Jo Davies's adaptation of The Roaring Girl just finished its run at the Royal Shakespeare Company. Written by the Thomases Middleton and Dekker in 1611, The Roaring Girl features a remarkable, real-life figure. Mad Moll is a cross-dressing, cigar-smoking woman who assaults the sexist and assists the virtuous. The rest of the play is an uneven romantic farce, sometimes funny, often obscure.
This version has elements of three time periods: it is written in the Early Modern period, set in in the Victorian era, and infused with modern rock music. Still, instead of conveying sexism's timelessness, this decision diminishes Mad Moll's radical character.
Part of the setting's purpose is to show that the Victorian age was not as prudish as we think. One viewer pointed out that at the end of the play, it is not Mad Moll who is isolated, but the old white men. Still, this takes away from the titular Girl, who is far more transgressive than the play attempts to be. Lisa Dillon is fine as Moll "Cutpurse," but her slim, androgynous looks are not truly groundbreaking in the way Moll is supposed to be. Her queerness is rather chic, while Moll is spoken of as an ever-present source of wonder and danger.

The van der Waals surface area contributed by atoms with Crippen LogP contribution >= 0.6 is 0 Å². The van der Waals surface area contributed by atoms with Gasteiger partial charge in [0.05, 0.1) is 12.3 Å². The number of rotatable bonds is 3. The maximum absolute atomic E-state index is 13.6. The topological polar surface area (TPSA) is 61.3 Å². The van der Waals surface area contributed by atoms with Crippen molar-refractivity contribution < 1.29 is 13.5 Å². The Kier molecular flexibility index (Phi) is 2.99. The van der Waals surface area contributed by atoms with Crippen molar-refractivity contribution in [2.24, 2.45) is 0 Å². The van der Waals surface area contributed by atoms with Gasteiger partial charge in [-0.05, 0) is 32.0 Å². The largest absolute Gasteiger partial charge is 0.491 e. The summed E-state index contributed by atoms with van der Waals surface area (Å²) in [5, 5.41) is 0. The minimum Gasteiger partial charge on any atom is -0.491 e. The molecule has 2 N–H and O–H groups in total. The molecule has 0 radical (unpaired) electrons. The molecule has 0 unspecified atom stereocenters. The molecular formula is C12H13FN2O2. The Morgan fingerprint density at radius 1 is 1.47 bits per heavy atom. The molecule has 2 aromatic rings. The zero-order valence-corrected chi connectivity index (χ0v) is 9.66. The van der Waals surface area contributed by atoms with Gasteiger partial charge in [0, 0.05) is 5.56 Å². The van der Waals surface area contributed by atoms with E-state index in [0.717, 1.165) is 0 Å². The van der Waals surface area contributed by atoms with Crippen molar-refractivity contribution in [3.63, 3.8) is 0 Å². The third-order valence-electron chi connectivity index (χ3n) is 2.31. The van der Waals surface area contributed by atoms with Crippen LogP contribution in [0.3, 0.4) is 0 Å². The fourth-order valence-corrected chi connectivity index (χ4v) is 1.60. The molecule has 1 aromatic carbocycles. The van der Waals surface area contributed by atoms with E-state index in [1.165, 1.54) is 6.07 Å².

The main plot is so silly that a disclaimer is included within the text. A young man pretends to pine for Moll so his true love will look good in comparison. His overbearing father sets out to sabotage Moll. Several scoundrels attempt to seduce two married women--or more precisely, their purses. David Rintoul stands out as the intolerant Sir Wengrave as does Harvey Virdi as Mistress Openwork, who turns the tables on her seducer. (Other names include Gallipot, Goshawk, Dapper, Tiltyard, Trapdoor, and Neatfoot.)
A concluding speech boldly pronounces the importance of individuality and tolerance in the face of societal judgment. The message hits home.
The performances are energetic, and Moll is a brilliant individual. Still, one gets the sense that The Roaring Girl is a fascinating play to study, but one that is confusing and even dull to watch.